Ryan Stuart Bingham argues in JMH that the "blackness" of Cain and Canaanites in Moses and Abraham referred to race and skin color.

Jul 2015
Academic / Technical Report
Ryan Stuart Bingham

Ryan Stuart Bingham, "Curses and Marks: Racial Dispensations and Dispensations of Race in Joseph Smith's Bible Revision and the Book of Abraham," Journal of Mormon History 41, no. 3 (July 2015): 22–57

Journal of Mormon History
Ryan Stuart Bingham
Reading Public

Between 1830 and 1842, Mormon prophet Joseph Smith Jr. produced scripture for the Latter-day Saint movement—his revision of the King James Bible, and the Book of Abraham—that reported a providential history in which the God of Genesis took an active interest in dark skin color as a mark of divinely instituted curses. Accepted as Joseph Smith’s successor among Latter-day Saints headquartered in the Salt Lake Valley, Brigham Young officially established a policy in the late 1840s of withholding from those of black African ancestry participation in the lay Mormon priesthood otherwise freely extended to all male Church mem-bers. By the opening of the twentieth century, the racial narratives in Smith’s Bible revision and the Book of Abraham became major sources of justification for this policy, which the Church of Jesus Christ of Latter-day Saints discontinued in 1978.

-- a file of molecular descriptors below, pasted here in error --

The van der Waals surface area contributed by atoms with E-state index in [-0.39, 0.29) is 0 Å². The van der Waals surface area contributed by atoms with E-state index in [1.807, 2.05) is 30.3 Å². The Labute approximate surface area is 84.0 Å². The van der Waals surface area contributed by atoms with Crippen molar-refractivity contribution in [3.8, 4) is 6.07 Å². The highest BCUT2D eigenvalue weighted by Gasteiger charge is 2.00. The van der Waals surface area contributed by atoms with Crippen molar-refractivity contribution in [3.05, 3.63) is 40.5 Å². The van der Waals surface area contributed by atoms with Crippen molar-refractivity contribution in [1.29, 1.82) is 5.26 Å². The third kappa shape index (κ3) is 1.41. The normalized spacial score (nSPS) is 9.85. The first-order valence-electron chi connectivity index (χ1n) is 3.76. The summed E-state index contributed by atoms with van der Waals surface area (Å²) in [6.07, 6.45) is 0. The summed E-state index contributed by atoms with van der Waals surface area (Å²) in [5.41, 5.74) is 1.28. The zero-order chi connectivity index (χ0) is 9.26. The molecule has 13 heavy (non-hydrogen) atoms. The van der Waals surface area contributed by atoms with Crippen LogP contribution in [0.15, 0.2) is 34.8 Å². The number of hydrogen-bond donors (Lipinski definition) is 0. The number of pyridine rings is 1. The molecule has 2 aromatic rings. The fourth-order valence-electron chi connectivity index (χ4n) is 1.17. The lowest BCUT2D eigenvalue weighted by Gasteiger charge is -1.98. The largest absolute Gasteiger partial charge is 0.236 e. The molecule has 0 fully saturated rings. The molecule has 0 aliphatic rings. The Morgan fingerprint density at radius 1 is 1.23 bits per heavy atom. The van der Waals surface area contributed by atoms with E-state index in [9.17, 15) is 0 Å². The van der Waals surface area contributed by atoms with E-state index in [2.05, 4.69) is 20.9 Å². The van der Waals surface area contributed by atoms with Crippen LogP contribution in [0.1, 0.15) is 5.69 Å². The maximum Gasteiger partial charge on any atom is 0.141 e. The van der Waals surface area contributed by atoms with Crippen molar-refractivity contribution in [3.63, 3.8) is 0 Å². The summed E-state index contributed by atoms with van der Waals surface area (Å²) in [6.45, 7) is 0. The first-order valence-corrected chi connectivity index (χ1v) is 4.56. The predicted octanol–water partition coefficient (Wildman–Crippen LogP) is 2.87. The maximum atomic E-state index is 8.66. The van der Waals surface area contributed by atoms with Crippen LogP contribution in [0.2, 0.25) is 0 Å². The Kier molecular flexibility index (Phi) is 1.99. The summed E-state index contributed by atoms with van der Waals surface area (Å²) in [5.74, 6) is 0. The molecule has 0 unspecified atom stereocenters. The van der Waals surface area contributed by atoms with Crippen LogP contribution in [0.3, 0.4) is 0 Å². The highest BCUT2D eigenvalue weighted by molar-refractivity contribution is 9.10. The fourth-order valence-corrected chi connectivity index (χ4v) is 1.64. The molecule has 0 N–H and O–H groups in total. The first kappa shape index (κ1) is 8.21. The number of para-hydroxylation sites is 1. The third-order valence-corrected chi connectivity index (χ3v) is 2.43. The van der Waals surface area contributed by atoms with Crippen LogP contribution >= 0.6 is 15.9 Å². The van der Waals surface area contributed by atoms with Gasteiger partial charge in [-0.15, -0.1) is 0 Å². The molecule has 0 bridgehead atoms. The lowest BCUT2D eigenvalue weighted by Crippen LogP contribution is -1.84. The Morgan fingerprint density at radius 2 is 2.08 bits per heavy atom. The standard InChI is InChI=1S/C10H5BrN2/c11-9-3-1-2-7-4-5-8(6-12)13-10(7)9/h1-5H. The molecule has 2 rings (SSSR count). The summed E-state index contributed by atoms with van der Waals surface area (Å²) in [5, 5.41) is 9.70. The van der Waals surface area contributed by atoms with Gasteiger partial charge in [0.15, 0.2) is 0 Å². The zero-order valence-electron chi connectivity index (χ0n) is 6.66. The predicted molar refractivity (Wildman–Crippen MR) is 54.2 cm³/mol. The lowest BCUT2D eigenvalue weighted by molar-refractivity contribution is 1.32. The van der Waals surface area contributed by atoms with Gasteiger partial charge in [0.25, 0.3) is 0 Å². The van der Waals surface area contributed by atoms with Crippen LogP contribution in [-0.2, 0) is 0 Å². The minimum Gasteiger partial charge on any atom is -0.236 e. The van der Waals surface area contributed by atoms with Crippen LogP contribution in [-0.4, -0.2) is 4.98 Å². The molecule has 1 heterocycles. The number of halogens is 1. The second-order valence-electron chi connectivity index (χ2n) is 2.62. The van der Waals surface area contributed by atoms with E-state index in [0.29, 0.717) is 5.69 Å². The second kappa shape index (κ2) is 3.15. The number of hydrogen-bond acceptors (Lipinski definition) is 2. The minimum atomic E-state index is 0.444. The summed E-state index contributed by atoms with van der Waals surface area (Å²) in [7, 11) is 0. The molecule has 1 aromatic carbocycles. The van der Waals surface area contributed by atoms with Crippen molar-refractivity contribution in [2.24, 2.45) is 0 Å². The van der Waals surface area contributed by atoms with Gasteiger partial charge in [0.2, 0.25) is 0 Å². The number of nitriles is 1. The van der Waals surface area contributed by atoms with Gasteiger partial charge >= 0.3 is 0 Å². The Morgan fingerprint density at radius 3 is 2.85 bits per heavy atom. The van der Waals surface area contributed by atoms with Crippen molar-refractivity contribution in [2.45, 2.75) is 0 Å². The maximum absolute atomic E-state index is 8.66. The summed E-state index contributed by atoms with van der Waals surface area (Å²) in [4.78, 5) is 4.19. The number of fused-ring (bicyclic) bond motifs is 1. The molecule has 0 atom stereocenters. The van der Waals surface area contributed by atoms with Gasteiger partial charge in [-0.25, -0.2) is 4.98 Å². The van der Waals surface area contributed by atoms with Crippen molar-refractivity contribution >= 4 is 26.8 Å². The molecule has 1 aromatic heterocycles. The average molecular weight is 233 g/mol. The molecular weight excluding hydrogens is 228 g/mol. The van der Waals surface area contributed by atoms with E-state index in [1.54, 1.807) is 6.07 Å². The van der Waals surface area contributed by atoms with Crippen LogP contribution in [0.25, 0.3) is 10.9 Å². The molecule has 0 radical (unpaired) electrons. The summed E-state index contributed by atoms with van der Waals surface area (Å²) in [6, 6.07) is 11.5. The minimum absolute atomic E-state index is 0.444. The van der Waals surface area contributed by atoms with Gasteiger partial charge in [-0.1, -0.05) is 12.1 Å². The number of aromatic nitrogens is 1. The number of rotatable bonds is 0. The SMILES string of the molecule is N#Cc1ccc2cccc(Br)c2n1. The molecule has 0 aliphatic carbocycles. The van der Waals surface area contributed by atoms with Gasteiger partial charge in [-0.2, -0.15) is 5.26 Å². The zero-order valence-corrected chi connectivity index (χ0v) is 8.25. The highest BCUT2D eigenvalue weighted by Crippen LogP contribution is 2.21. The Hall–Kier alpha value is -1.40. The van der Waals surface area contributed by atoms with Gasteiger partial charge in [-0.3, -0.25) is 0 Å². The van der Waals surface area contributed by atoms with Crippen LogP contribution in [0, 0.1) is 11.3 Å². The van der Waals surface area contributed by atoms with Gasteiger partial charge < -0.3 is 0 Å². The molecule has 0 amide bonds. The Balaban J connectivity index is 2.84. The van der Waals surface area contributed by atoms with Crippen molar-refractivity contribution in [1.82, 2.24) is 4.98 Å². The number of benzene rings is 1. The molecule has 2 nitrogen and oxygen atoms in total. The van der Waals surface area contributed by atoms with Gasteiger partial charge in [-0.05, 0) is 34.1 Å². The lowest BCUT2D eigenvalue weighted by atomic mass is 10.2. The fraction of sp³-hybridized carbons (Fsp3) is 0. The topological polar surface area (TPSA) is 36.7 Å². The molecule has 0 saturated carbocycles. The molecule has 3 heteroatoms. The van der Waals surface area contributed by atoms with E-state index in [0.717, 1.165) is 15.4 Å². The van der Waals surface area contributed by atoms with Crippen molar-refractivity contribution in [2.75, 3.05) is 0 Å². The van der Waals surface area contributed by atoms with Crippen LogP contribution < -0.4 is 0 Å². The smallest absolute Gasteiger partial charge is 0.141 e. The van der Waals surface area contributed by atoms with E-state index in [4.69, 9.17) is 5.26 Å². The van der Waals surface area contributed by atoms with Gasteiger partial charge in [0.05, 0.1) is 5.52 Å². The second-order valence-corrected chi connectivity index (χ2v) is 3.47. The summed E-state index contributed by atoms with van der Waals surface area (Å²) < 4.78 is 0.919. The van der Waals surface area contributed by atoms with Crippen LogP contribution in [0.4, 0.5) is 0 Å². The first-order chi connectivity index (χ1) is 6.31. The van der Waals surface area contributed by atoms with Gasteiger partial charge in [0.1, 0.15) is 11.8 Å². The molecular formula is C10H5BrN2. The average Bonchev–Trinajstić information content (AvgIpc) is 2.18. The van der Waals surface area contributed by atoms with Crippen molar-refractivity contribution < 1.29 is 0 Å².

Copyright © B. H. Roberts Foundation
The B. H. Roberts Foundation is not owned by, operated by, or affiliated with the Church of Jesus Christ of Latter-day Saints.